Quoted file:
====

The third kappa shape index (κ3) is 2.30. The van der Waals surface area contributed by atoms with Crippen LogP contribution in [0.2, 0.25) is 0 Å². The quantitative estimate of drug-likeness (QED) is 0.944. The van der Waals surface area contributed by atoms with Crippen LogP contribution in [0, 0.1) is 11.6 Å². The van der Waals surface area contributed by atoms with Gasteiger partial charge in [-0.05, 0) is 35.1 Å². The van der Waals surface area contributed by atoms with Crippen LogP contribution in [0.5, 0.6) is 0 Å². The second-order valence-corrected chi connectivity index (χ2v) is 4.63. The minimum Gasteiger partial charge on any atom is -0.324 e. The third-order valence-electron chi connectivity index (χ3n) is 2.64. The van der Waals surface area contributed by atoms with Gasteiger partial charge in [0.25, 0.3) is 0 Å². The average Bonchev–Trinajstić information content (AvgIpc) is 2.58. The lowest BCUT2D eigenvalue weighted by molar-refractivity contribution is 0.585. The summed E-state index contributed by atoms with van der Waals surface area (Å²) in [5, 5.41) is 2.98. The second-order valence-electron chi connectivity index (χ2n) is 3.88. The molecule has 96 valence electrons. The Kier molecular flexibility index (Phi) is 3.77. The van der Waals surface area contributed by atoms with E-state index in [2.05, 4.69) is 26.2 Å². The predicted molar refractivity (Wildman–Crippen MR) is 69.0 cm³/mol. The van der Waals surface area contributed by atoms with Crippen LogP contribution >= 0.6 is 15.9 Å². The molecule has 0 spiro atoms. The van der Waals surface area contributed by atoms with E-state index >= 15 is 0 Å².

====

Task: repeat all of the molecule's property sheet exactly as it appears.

The third kappa shape index (κ3) is 2.30. The van der Waals surface area contributed by atoms with Crippen LogP contribution in [0.2, 0.25) is 0 Å². The quantitative estimate of drug-likeness (QED) is 0.944. The van der Waals surface area contributed by atoms with Crippen LogP contribution in [0, 0.1) is 11.6 Å². The van der Waals surface area contributed by atoms with Gasteiger partial charge in [-0.05, 0) is 35.1 Å². The van der Waals surface area contributed by atoms with Crippen LogP contribution in [0.5, 0.6) is 0 Å². The second-order valence-corrected chi connectivity index (χ2v) is 4.63. The minimum Gasteiger partial charge on any atom is -0.324 e. The third-order valence-electron chi connectivity index (χ3n) is 2.64. The van der Waals surface area contributed by atoms with Gasteiger partial charge in [0.25, 0.3) is 0 Å². The average Bonchev–Trinajstić information content (AvgIpc) is 2.58. The lowest BCUT2D eigenvalue weighted by molar-refractivity contribution is 0.585. The summed E-state index contributed by atoms with van der Waals surface area (Å²) in [5, 5.41) is 2.98. The second-order valence-electron chi connectivity index (χ2n) is 3.88. The molecule has 96 valence electrons. The Kier molecular flexibility index (Phi) is 3.77. The van der Waals surface area contributed by atoms with E-state index in [2.05, 4.69) is 26.2 Å². The predicted molar refractivity (Wildman–Crippen MR) is 69.0 cm³/mol. The van der Waals surface area contributed by atoms with Crippen LogP contribution >= 0.6 is 15.9 Å². The molecule has 0 spiro atoms. The van der Waals surface area contributed by atoms with E-state index >= 15 is 0 Å².